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Giving Compass' Take:
· Zarir de Vitre discusses the impact of air pollution on human and environmental health and the need for action now. Although India's National Clean Air Programme was a step in the right direction, the author calls for more framework and a better plan for implementation.
· What can donors do to reduce air pollution and carbon emissions? Where can you begin combatting air pollution?
· Read more about air pollution and how it is affecting your health.
The theme for World Environment Day 2019 is Beat Air Pollution – one that is extremely pertinent for India. While air pollution is a global problem – the World Health Organization (WHO) states that only one in 10 people on Earth breathes safe air – in India, the situation is rapidly worsening for both human and climate health.
Air pollution is also proving to be expensive for us economically – it cost the country the equivalent of 8.5 percent of its GDP in 2013.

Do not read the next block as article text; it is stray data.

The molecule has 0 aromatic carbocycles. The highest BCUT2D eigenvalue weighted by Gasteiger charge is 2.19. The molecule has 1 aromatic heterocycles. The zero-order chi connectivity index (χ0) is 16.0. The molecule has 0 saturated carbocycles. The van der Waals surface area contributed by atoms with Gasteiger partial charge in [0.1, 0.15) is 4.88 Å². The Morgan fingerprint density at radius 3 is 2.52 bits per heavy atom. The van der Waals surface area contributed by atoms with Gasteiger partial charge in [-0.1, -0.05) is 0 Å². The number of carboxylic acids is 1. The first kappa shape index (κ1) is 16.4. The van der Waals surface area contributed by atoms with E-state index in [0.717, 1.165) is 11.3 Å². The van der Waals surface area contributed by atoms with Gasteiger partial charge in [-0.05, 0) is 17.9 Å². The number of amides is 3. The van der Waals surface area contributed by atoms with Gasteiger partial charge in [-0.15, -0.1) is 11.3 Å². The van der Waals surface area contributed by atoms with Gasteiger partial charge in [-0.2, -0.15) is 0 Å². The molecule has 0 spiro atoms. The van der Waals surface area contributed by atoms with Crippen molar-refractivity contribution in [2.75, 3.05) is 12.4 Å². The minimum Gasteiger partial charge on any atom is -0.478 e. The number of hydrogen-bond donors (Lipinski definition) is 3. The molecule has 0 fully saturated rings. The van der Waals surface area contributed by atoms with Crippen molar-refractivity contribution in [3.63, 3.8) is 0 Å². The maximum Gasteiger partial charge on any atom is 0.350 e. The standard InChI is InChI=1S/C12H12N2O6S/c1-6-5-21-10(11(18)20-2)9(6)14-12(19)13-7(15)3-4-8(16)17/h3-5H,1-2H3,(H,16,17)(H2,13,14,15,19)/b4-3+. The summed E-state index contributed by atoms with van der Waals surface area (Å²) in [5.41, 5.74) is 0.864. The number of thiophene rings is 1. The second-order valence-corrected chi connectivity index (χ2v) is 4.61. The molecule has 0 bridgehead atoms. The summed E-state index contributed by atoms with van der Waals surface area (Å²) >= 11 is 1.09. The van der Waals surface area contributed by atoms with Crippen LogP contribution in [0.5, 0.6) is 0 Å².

In 2017 alone 1.24 million deaths, or 12.5 percent of the total deaths recorded that year, were attributed to air pollution. Of those, 4,80,000 died from household or indoor pollution. Average life expectancy in India in 2017 would have been higher by 1.7 years if air quality were at acceptable healthy levels.
While air pollution affects everyone, it does not do so equally. Factors such as age, gender, income, and location play a significant role in intensifying the vulnerabilities to air pollution.
In the case of pregnant women, exposure to air pollution during their first trimester increases both stunting as well as wasting for children aged below five years.
Read the full article about air pollution by Zarir de Vitre at India Development Review.